QUITO, ECUADOR – (Thomson Reuters Foundation) – Indigenous leaders from tropical forest nations have urged Californian regulators to reject a proposed international carbon trading scheme, arguing it would violate forest peoples’ rights.
The California Air Resources Board (CARB) is due to decide in April whether to adopt the California Tropical Forest Standard (TFS), a controversial plan focused on protecting large forested areas through the use of carbon credits.
At a November meeting in Sacramento, the board heard hours of testimony from more than 80 climate scientists, indigenous representatives and activists, both for and against the proposal. A decision was postponed until this spring.
The TFS would resemble existing carbon market mechanisms, allowing companies to offset their planet-warming emissions by paying to keep forests – which absorb and store carbon – standing abroad rather than reducing emissions at home.
Supporters believe protecting tropical forests is essential to limit climate change, since deforestation and forest degradation account for about 17 percent of emissions worldwide.
But the TFS has many critics, particularly among scientists and indigenous communities familiar with the failings of programs like REDD+, a donor-backed effort launched by the United Nations to curb emissions from deforestation.
“We think it’s a big lie that the governments say they are going to save the forest,” said Daniel Santi, an indigenous Kichwa leader from Ecuador.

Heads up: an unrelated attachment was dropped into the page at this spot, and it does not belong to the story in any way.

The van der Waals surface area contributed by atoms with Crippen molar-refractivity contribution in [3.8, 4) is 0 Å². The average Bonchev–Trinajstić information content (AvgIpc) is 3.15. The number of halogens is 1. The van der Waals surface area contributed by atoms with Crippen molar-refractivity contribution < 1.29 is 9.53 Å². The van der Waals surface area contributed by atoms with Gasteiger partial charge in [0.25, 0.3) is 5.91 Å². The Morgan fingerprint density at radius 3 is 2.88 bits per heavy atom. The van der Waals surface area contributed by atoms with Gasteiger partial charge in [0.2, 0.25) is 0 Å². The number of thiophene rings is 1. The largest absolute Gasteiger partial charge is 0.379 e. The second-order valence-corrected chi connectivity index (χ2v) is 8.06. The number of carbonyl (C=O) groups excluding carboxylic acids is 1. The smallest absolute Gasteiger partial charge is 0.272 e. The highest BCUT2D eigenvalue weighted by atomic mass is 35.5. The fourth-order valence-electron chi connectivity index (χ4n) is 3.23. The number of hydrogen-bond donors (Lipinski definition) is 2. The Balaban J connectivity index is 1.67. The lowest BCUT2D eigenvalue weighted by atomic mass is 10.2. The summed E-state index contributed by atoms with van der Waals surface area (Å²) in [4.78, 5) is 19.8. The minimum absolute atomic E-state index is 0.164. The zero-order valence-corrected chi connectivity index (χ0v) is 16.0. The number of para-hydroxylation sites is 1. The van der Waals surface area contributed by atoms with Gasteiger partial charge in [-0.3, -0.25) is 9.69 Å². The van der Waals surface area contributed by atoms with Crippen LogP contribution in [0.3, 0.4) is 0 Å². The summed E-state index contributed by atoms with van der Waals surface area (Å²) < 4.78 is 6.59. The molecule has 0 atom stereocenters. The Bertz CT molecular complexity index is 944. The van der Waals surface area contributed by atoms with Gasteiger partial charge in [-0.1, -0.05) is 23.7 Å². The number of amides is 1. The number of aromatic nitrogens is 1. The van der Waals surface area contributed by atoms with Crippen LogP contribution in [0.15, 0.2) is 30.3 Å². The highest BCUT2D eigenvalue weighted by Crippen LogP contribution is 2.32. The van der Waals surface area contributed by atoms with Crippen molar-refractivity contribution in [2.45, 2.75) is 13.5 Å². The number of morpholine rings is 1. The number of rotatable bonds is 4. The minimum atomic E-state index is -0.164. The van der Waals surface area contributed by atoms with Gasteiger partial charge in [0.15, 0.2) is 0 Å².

“The real people who have been conserving, protecting and fighting (for forests) have been indigenous people,” he told the Thomson Reuters Foundation at an indigenous assembly outside Puyo, capital of the Amazon province of Pastaza, in December.
Santi said Ecuador’s indigenous communities were already seeing repercussions from the TFS, similar to those experienced with REDD+.
After creating the Pastaza Ecological Area of Sustainable Development in 2017, local officials wrote to CARB in support of the TFS.
The Pastaza reserve covers more than 2.5 million hectares (6.2 million acres) of rainforest – about 90 percent of the province – a perfect size for the TFS, which would concentrate on large-scale forest areas.
Indigenous organizations have denounced the project, saying the seven indigenous nationalities that live in Pastaza were never consulted.
They must now adhere to provincial conservation regulations, which include limitations on hunting and cutting down trees for community use, harming their way of life, said Santi.
Meanwhile, Ecuador’s government continues to promote extraction activities in at least three oil blocks inside the protected area, which have been opposed by most indigenous communities living there.